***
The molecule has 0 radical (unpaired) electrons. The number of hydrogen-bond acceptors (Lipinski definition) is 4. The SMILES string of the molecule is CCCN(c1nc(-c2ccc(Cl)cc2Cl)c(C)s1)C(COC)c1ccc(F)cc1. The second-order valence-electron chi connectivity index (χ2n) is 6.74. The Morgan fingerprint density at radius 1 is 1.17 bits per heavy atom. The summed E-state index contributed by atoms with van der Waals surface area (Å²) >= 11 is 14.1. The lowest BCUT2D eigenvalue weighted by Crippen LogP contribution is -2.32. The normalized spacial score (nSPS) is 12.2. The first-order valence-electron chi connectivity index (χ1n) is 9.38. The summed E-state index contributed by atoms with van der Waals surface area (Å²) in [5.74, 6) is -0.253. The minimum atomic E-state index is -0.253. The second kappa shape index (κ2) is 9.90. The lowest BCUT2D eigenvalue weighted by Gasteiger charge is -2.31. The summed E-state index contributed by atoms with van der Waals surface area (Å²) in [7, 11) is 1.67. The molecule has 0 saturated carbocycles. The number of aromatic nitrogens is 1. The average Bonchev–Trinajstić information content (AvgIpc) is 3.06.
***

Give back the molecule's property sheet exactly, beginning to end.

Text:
The molecule has 0 radical (unpaired) electrons. The number of hydrogen-bond acceptors (Lipinski definition) is 4. The SMILES string of the molecule is CCCN(c1nc(-c2ccc(Cl)cc2Cl)c(C)s1)C(COC)c1ccc(F)cc1. The second-order valence-electron chi connectivity index (χ2n) is 6.74. The Morgan fingerprint density at radius 1 is 1.17 bits per heavy atom. The summed E-state index contributed by atoms with van der Waals surface area (Å²) >= 11 is 14.1. The lowest BCUT2D eigenvalue weighted by Crippen LogP contribution is -2.32. The normalized spacial score (nSPS) is 12.2. The first-order valence-electron chi connectivity index (χ1n) is 9.38. The summed E-state index contributed by atoms with van der Waals surface area (Å²) in [5.74, 6) is -0.253. The minimum atomic E-state index is -0.253. The second kappa shape index (κ2) is 9.90. The lowest BCUT2D eigenvalue weighted by Gasteiger charge is -2.31. The summed E-state index contributed by atoms with van der Waals surface area (Å²) in [7, 11) is 1.67. The molecule has 0 saturated carbocycles. The number of aromatic nitrogens is 1. The average Bonchev–Trinajstić information content (AvgIpc) is 3.06.